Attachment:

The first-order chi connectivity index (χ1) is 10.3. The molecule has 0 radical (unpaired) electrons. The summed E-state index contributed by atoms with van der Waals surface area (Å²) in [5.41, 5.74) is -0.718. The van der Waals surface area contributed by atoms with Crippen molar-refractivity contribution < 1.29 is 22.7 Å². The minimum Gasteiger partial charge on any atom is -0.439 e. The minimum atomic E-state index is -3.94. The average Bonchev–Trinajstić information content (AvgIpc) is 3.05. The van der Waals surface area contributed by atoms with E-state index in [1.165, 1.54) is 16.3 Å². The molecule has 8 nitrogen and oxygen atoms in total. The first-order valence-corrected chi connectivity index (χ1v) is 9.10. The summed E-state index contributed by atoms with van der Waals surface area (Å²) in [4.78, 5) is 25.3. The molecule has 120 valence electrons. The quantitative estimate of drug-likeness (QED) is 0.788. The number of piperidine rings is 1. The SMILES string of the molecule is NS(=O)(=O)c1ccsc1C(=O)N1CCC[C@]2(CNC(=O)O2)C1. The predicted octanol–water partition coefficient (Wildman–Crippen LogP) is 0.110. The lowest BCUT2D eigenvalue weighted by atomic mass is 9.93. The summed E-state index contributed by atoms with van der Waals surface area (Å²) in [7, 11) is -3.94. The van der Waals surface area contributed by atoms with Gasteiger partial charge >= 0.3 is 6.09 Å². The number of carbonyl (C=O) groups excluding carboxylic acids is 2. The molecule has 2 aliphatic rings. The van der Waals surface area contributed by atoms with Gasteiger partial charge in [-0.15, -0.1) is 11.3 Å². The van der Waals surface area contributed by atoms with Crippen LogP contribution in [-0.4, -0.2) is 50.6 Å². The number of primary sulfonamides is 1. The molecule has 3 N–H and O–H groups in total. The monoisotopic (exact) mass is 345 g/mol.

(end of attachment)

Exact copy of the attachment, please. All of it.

The first-order chi connectivity index (χ1) is 10.3. The molecule has 0 radical (unpaired) electrons. The summed E-state index contributed by atoms with van der Waals surface area (Å²) in [5.41, 5.74) is -0.718. The van der Waals surface area contributed by atoms with Crippen molar-refractivity contribution < 1.29 is 22.7 Å². The minimum Gasteiger partial charge on any atom is -0.439 e. The minimum atomic E-state index is -3.94. The average Bonchev–Trinajstić information content (AvgIpc) is 3.05. The van der Waals surface area contributed by atoms with E-state index in [1.165, 1.54) is 16.3 Å². The molecule has 8 nitrogen and oxygen atoms in total. The first-order valence-corrected chi connectivity index (χ1v) is 9.10. The summed E-state index contributed by atoms with van der Waals surface area (Å²) in [4.78, 5) is 25.3. The molecule has 120 valence electrons. The quantitative estimate of drug-likeness (QED) is 0.788. The number of piperidine rings is 1. The SMILES string of the molecule is NS(=O)(=O)c1ccsc1C(=O)N1CCC[C@]2(CNC(=O)O2)C1. The predicted octanol–water partition coefficient (Wildman–Crippen LogP) is 0.110. The lowest BCUT2D eigenvalue weighted by atomic mass is 9.93. The summed E-state index contributed by atoms with van der Waals surface area (Å²) in [7, 11) is -3.94. The van der Waals surface area contributed by atoms with Gasteiger partial charge >= 0.3 is 6.09 Å². The number of carbonyl (C=O) groups excluding carboxylic acids is 2. The molecule has 2 aliphatic rings. The van der Waals surface area contributed by atoms with Gasteiger partial charge in [-0.15, -0.1) is 11.3 Å². The van der Waals surface area contributed by atoms with Crippen LogP contribution in [-0.4, -0.2) is 50.6 Å². The number of primary sulfonamides is 1. The molecule has 3 N–H and O–H groups in total. The monoisotopic (exact) mass is 345 g/mol.